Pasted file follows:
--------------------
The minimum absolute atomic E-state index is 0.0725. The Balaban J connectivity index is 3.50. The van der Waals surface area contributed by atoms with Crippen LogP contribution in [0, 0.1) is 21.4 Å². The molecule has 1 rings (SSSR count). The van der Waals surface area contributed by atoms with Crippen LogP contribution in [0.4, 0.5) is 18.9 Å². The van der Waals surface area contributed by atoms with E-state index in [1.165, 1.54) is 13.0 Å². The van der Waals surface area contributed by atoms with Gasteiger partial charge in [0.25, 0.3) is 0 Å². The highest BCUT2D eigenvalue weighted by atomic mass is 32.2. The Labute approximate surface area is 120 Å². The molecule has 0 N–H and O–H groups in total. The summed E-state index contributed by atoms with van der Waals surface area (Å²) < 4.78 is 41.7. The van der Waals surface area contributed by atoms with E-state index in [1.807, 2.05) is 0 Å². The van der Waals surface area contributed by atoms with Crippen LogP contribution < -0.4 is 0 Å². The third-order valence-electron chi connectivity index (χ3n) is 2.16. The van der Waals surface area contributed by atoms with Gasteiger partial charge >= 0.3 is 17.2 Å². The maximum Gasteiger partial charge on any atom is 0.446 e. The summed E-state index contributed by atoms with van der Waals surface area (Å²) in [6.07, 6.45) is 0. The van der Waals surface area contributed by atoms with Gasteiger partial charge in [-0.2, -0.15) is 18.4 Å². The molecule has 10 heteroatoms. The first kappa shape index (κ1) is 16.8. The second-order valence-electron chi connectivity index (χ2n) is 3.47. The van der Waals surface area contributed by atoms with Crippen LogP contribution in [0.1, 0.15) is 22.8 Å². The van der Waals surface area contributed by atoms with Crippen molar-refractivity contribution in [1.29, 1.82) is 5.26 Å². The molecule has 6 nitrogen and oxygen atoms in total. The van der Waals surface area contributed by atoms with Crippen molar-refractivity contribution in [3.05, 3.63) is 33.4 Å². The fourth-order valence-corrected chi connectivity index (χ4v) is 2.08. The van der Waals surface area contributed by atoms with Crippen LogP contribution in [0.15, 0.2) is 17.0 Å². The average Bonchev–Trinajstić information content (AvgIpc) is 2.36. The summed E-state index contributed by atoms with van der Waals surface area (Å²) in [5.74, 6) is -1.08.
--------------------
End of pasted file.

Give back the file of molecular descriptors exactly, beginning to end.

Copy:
The minimum absolute atomic E-state index is 0.0725. The Balaban J connectivity index is 3.50. The van der Waals surface area contributed by atoms with Crippen LogP contribution in [0, 0.1) is 21.4 Å². The molecule has 1 rings (SSSR count). The van der Waals surface area contributed by atoms with Crippen LogP contribution in [0.4, 0.5) is 18.9 Å². The van der Waals surface area contributed by atoms with E-state index in [1.165, 1.54) is 13.0 Å². The van der Waals surface area contributed by atoms with Gasteiger partial charge in [0.25, 0.3) is 0 Å². The highest BCUT2D eigenvalue weighted by atomic mass is 32.2. The Labute approximate surface area is 120 Å². The molecule has 0 N–H and O–H groups in total. The summed E-state index contributed by atoms with van der Waals surface area (Å²) < 4.78 is 41.7. The van der Waals surface area contributed by atoms with E-state index in [1.807, 2.05) is 0 Å². The van der Waals surface area contributed by atoms with Crippen LogP contribution < -0.4 is 0 Å². The third-order valence-electron chi connectivity index (χ3n) is 2.16. The van der Waals surface area contributed by atoms with Gasteiger partial charge >= 0.3 is 17.2 Å². The maximum Gasteiger partial charge on any atom is 0.446 e. The summed E-state index contributed by atoms with van der Waals surface area (Å²) in [6.07, 6.45) is 0. The van der Waals surface area contributed by atoms with Gasteiger partial charge in [-0.2, -0.15) is 18.4 Å². The molecule has 10 heteroatoms. The first kappa shape index (κ1) is 16.8. The second-order valence-electron chi connectivity index (χ2n) is 3.47. The van der Waals surface area contributed by atoms with Crippen LogP contribution in [0.1, 0.15) is 22.8 Å². The van der Waals surface area contributed by atoms with Crippen molar-refractivity contribution in [1.29, 1.82) is 5.26 Å². The molecule has 6 nitrogen and oxygen atoms in total. The van der Waals surface area contributed by atoms with Crippen molar-refractivity contribution in [3.05, 3.63) is 33.4 Å². The fourth-order valence-corrected chi connectivity index (χ4v) is 2.08. The van der Waals surface area contributed by atoms with Crippen LogP contribution in [0.15, 0.2) is 17.0 Å². The average Bonchev–Trinajstić information content (AvgIpc) is 2.36. The summed E-state index contributed by atoms with van der Waals surface area (Å²) in [5.74, 6) is -1.08.